The open society and its new enemies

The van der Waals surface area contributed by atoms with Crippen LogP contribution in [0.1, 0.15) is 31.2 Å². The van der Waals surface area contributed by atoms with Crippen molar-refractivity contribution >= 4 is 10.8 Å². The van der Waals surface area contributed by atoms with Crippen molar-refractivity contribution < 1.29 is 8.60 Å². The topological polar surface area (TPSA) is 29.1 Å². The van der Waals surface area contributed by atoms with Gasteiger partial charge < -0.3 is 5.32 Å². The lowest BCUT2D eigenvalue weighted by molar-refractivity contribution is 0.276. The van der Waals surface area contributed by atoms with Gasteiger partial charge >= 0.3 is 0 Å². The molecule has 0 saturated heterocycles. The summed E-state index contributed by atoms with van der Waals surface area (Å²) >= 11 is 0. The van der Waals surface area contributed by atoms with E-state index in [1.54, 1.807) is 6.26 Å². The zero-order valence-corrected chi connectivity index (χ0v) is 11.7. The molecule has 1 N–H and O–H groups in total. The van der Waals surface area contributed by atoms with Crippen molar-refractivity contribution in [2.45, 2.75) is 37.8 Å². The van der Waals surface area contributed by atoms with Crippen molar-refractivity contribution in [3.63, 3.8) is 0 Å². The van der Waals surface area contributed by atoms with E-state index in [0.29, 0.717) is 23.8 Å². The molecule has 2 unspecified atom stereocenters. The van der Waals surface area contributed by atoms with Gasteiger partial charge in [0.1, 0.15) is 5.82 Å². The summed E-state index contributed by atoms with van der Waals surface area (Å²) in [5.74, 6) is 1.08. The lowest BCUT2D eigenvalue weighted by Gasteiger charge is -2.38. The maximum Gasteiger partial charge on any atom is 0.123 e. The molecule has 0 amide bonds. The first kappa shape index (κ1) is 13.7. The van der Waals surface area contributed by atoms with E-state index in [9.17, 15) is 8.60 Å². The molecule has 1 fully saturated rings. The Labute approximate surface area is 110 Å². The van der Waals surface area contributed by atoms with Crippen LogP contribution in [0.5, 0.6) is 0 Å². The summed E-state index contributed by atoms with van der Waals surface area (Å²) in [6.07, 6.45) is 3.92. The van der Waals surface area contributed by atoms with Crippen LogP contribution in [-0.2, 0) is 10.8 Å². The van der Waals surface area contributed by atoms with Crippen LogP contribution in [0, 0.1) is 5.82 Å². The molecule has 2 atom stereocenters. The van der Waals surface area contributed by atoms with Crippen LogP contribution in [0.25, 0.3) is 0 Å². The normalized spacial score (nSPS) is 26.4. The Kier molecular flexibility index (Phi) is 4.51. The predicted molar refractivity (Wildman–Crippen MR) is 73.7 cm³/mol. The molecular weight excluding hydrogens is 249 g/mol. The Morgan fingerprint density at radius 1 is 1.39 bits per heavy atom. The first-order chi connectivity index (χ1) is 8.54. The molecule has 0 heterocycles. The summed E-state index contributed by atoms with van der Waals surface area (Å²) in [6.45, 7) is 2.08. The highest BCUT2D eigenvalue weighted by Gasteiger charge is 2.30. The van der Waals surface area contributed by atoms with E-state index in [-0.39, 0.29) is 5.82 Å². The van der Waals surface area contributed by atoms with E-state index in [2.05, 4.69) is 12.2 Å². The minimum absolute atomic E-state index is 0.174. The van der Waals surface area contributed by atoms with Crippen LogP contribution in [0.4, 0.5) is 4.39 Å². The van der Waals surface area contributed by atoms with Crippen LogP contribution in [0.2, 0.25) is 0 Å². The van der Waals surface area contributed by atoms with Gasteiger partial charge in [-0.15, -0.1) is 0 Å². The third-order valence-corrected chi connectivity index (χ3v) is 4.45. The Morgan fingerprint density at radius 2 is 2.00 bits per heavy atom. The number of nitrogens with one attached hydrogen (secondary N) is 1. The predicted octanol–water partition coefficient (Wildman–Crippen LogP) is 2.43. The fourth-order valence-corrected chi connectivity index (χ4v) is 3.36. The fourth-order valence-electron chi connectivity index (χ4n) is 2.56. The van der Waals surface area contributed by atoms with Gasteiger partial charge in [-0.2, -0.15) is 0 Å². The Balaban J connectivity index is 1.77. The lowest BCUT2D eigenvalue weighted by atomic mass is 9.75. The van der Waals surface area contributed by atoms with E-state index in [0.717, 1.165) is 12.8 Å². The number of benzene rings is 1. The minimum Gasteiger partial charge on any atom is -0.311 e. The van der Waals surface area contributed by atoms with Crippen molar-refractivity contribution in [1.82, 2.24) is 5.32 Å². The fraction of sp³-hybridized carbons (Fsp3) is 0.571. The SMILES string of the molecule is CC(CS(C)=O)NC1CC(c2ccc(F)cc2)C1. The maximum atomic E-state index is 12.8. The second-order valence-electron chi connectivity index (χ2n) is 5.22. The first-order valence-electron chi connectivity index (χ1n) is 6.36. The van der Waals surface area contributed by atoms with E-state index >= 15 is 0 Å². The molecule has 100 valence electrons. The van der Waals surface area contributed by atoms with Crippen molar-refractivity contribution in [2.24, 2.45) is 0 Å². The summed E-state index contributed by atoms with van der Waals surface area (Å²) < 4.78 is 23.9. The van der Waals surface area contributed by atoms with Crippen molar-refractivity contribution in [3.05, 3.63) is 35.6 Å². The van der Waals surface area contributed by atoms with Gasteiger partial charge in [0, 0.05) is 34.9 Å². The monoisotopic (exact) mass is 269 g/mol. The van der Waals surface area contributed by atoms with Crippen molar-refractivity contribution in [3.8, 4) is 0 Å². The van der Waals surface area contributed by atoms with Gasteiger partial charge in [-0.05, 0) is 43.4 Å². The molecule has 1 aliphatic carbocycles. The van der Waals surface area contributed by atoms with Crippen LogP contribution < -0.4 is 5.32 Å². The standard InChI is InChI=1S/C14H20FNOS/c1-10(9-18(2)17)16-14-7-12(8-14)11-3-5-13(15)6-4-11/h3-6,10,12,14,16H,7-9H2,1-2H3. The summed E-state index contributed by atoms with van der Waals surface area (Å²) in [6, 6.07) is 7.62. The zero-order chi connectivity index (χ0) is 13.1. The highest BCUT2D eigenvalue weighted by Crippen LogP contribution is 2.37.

Great shocks change our perceptions. The carnage in Madrid and a number of thwarted terrorist plots across Europe following September 11 – some of them in countries that had opposed the US war in Iraq, have shattered the remaining misconceptions about this new form of terrorism that casts its shadow on our civilized world. Those who sought comfort in the thought that their Middle East policies have been neutral or pro-Muslim – including many politicians and pundits in this country – should think again. Our self-styled immunity is no more. Believing that we are somehow exempted from the threat of terrorism is not only naive, it is dangerous. We are all on the frontline now. It has become clear that we, the people of Western liberal democracies, are the enemy not for what we do, but for what we are. Our stand toward Washington or our stand on Iraq are of absolutely no issue to the terrorists. There is no such thing as an innocent bystander. The infidel is, by definition, guilty of not sharing the radical convictions of the religious extremist. For the first time, terror becomes a weapon of first resort seeking to cause the highest possible death toll, in a psychological game that aspires to promulgate fear but which, at the same time, obliges terrorists to raise the threshold of casualties through spectacular acts. It appears almost as if terrorism becomes not a means to an end – unjustifiable as that end may be – but an end in itself. Terrorists keep murdering in order to perpetuate and justify their existence. «I kill, therefore I am.» However, as a Boston Globe editorial said recently, the victims in Madrid were «murdered by people who had reached the age of reason.» People who had an abstract rationale for their crimes – however mad – that distinguishes them from pure lunatics. Islamic fundamentalists are driven by an absolutist, messianic vision to roll back modernity and return to the values of the earliest Muslims (Wahhabism). Osama bin Laden has for years been exhorting his followers to eliminate Americans and Jews and to reinstate a unified Islamic caliphate throughout the Middle East. Muslims are called upon to revolt against their «apostate» leaders and drive the infidels out of the Holy Land. It should be understood that the West has little to do with the outbreak of this deadly and indiscriminate disease. The same, however, cannot be said about its quick proliferation. Western policies and colonial-like crusades in the Middle East are a significant factor behind the «street appeal» of religious extremism. Muslims feel frustration, envy, hatred and a sense of injustice (the Palestinian question being their most tangible source of discontent) – a set of bitter emotions that turns their regions into a hotbed of terrorism. It is not clear whether the West has the moderate Muslims on its side. Besides, this is more a civil war inside the Muslim world; a war between moderates and extremists. Outside interventions will only feed into their anti-colonial reflexes (history shows that cultural and religious change is more successful when it comes gradually and from within). Rather, in order to attract moderate Muslims the West must project its so-called soft power, the values of humanism, democracy, equality and free market – values that actually helped the US win the Cold War. At the same time, the West must be very careful not to undermine its civil liberties at home. It would be catastrophic if the West suddenly realized that it has started to look a more like the beast it set out to thwart. Despite his utopian belief that history is marching irreversibly toward a universal democracy, Francis Fukuyama was right to claim that hordes of impoverished Muslims in fact vote with their feet every year, as they struggle to reach the shores of the more prosperous democracies of the West. But the attractions of liberal democracies are not a panacea. That is demonstrated by the most puzzling breed of Islamic radicals which has often left the police wondering. A great number of Islamic terrorists and suicide bombers who live in Western states are second-generation immigrants with an educated and well-to-do background. (In his recent book «Fortune Favors the Bold: What We Must Do to Build a New and Lasting Global Prosperity,» Lester Thurow claims that religious extremists hate globalization because it carries ideas that threaten their world view, but it is interesting that without globalization the Madrid bombers would not live in Spain to begin with.) So what is it that drives such theoretically unlikely candidates to turn themselves into bombs? Notwithstanding their freedoms and wealth, our secular societies fall short of providing what all religions and secular totalitarian religions – like communism and Nazism did in the past – offer: consolation and certainty. People are meaning-seeking beings thrown in a meaning-less world. Unlike other animals, man needs to feel at home with the world. Fanaticism offers exactly that. It offers a sense of belonging by dividing the world into opposites: Black and white. Us and them. Religious fanaticism, in particular, offers something extra. It denies the finality of death – most gloriously through the death of oneself and others for the sake of a higher cause (martyrdom). Kill (and be killed) and there will be a place for you in heaven. Hence the hair-raising statement: «You love life and we love death.» Unfortunately, the ability of liberalism to forge solidarity and counter the threat of radical Islam is diminished by the fact that its most important virtues such as tolerance, pluralism and human rights, are by their nature defensive ones. However, as the experience of Nazism and communism demonstrated, a persistent ideological challenge will always push liberalism to rally its fighting forces. It is not a clash of civilizations that we are seeing. For religious extremism is actually the denial of all civilization. This is civilization against barbarity. This is the open society against the terror of absolution. The expansion of more tolerant and pluralist societies will in the long run starve radical Islam of mass support. Liberalism will overcome as more and more people look up to it as a beacon of freedom and prosperity. It remains to be seen at what cost.